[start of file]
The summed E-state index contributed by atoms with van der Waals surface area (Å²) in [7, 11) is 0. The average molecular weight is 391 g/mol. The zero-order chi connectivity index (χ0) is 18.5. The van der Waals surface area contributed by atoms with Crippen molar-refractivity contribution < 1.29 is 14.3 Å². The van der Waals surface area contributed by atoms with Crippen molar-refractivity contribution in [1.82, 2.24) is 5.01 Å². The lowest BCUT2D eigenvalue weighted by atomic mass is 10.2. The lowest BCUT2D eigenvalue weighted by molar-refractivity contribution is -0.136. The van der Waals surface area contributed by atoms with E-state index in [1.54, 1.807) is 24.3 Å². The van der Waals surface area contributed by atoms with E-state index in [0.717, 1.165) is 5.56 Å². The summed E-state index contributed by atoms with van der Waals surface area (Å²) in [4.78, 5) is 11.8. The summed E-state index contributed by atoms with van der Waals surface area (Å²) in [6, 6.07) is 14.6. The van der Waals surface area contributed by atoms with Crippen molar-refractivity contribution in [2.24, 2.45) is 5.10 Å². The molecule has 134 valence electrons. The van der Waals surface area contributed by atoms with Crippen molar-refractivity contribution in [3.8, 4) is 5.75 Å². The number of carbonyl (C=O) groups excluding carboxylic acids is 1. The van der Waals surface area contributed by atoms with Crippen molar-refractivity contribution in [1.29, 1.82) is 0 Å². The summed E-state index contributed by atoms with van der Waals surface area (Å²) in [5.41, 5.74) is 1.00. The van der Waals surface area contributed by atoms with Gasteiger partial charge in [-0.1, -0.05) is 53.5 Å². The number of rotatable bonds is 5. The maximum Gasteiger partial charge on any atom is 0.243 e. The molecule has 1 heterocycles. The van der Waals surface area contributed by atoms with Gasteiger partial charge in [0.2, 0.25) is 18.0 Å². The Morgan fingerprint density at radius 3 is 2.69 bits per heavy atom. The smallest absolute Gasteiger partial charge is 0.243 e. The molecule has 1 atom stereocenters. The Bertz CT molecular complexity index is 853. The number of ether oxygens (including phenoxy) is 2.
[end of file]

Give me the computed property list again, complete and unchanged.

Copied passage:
The summed E-state index contributed by atoms with van der Waals surface area (Å²) in [7, 11) is 0. The average molecular weight is 391 g/mol. The zero-order chi connectivity index (χ0) is 18.5. The van der Waals surface area contributed by atoms with Crippen molar-refractivity contribution < 1.29 is 14.3 Å². The van der Waals surface area contributed by atoms with Crippen molar-refractivity contribution in [1.82, 2.24) is 5.01 Å². The lowest BCUT2D eigenvalue weighted by atomic mass is 10.2. The lowest BCUT2D eigenvalue weighted by molar-refractivity contribution is -0.136. The van der Waals surface area contributed by atoms with E-state index in [1.54, 1.807) is 24.3 Å². The van der Waals surface area contributed by atoms with E-state index in [0.717, 1.165) is 5.56 Å². The summed E-state index contributed by atoms with van der Waals surface area (Å²) in [4.78, 5) is 11.8. The summed E-state index contributed by atoms with van der Waals surface area (Å²) in [6, 6.07) is 14.6. The van der Waals surface area contributed by atoms with Crippen molar-refractivity contribution in [2.24, 2.45) is 5.10 Å². The molecule has 134 valence electrons. The van der Waals surface area contributed by atoms with Crippen molar-refractivity contribution in [3.8, 4) is 5.75 Å². The number of carbonyl (C=O) groups excluding carboxylic acids is 1. The van der Waals surface area contributed by atoms with Crippen molar-refractivity contribution in [1.29, 1.82) is 0 Å². The summed E-state index contributed by atoms with van der Waals surface area (Å²) in [5.41, 5.74) is 1.00. The van der Waals surface area contributed by atoms with Gasteiger partial charge in [-0.1, -0.05) is 53.5 Å². The number of rotatable bonds is 5. The maximum Gasteiger partial charge on any atom is 0.243 e. The molecule has 1 heterocycles. The van der Waals surface area contributed by atoms with Gasteiger partial charge in [0.2, 0.25) is 18.0 Å². The Morgan fingerprint density at radius 3 is 2.69 bits per heavy atom. The smallest absolute Gasteiger partial charge is 0.243 e. The molecule has 1 atom stereocenters. The Bertz CT molecular complexity index is 853. The number of ether oxygens (including phenoxy) is 2.